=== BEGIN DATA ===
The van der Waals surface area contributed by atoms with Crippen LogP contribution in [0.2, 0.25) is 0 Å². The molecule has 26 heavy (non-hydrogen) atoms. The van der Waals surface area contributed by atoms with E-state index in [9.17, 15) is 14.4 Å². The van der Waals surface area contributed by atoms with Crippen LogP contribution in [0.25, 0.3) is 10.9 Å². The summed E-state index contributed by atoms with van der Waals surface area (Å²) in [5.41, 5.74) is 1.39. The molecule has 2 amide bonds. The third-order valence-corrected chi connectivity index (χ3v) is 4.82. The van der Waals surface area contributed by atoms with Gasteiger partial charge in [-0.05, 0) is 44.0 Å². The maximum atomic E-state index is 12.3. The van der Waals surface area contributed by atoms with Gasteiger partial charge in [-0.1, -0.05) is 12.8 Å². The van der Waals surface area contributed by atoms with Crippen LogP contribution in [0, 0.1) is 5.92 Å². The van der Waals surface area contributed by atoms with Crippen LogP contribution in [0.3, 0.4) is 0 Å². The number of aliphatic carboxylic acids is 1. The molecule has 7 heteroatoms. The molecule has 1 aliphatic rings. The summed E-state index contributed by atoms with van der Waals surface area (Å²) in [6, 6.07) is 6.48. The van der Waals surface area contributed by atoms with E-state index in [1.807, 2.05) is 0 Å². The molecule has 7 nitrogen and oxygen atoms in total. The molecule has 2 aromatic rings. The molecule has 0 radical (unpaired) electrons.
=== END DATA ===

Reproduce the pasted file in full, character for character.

The van der Waals surface area contributed by atoms with Crippen LogP contribution in [0.2, 0.25) is 0 Å². The molecule has 26 heavy (non-hydrogen) atoms. The van der Waals surface area contributed by atoms with E-state index in [9.17, 15) is 14.4 Å². The van der Waals surface area contributed by atoms with Crippen LogP contribution in [0.25, 0.3) is 10.9 Å². The summed E-state index contributed by atoms with van der Waals surface area (Å²) in [5.41, 5.74) is 1.39. The molecule has 2 amide bonds. The third-order valence-corrected chi connectivity index (χ3v) is 4.82. The van der Waals surface area contributed by atoms with Gasteiger partial charge in [-0.05, 0) is 44.0 Å². The maximum atomic E-state index is 12.3. The van der Waals surface area contributed by atoms with Gasteiger partial charge in [-0.1, -0.05) is 12.8 Å². The van der Waals surface area contributed by atoms with Crippen LogP contribution in [0, 0.1) is 5.92 Å². The van der Waals surface area contributed by atoms with Crippen LogP contribution in [0.3, 0.4) is 0 Å². The number of aliphatic carboxylic acids is 1. The molecule has 7 heteroatoms. The molecule has 1 aliphatic rings. The summed E-state index contributed by atoms with van der Waals surface area (Å²) in [6, 6.07) is 6.48. The van der Waals surface area contributed by atoms with E-state index in [1.807, 2.05) is 0 Å². The molecule has 7 nitrogen and oxygen atoms in total. The molecule has 2 aromatic rings. The molecule has 0 radical (unpaired) electrons.